Finally, after proving ourselves (relatively) proficient at these tasks, which are necessary in case you become tangled or caught under the water and need to be able to remove your equipment to get free... after doing that, we got to make our first (small) descent to the shallow sandy bottom. Now, years of experience teaches you that if you want to go down into the water, you flip over, go head first and swim downwards, right? Well, it turns out that's the suckers way.... In scuba, you do just the opposite; you descend completely upright, and just relax. No swimming necessary. Instead, you deflate your BCD and slowly exhale; as the volume of air in your BCD and your lungs decreases, you become less buoyant and you start to descend. It's this sort of creepy, smooth feeling as you slowly feel the water slide over your face, your ears, and finally close over the top of your head. My first reaction was to begin breathing, immediately, quickly, almost panicky I guess. This is ... counter-productive. When you do that, your lungs fill rapidly and you just rise back to the surface... thanks for playing! please try again! So you have to make a conscious effort to take normal breaths and exhale completely, always getting rid of all the air in your lungs so that when you next inhale, you get fresh, oxygen-rich air. This is more efficient for your body and greatly reduces the amount of air you'll go through when you dive. Needless to say, this takes constant self-reminding, not to mention some practice.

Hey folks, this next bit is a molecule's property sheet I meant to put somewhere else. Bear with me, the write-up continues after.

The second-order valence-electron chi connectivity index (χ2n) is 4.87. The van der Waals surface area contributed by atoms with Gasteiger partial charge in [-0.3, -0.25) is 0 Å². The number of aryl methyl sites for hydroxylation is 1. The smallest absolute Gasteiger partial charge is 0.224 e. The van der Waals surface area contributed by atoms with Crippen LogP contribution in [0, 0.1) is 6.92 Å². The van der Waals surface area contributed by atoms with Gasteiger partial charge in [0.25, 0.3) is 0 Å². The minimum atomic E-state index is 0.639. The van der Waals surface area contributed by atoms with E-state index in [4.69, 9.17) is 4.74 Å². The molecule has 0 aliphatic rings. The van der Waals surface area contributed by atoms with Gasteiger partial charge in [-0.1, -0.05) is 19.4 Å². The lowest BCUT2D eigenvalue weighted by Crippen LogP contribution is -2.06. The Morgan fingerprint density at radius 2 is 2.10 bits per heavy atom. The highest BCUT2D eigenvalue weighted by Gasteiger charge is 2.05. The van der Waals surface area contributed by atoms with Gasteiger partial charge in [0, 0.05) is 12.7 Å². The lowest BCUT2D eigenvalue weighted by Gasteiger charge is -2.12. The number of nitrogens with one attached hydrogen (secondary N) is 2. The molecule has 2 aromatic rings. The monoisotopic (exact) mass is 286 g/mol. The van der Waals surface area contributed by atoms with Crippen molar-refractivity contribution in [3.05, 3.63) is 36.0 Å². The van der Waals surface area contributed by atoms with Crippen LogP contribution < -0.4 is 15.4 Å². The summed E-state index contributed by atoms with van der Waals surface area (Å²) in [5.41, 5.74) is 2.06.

When you're descending into water, as I'm sure you've all noticed, the deeper you go the more pressure you feel in your ears. This can get really painful quickly, and cause serious damage if you don't listen to your body. I was worried about this at first, because I've always had trouble even going to the bottom of the deep end of the pool; flying is often a problem for me. When you dive, you deal with the pressure changes by adding more air to your nasal/ear passages to "equalize" the external and internal pressures. Basically, you pinch your nose, close your mouth, and blow. You're supposed to do this every meter as you go down and start more or less immediately, before you feel any discomfort. It's just hard to remember to start immediately when you've got so much other shit that's pressing on your mind. So, after some starts and stops and a little discomfort, but nothing too serious, we eventually made it down to the bottom, I think about 4-5 meters deep.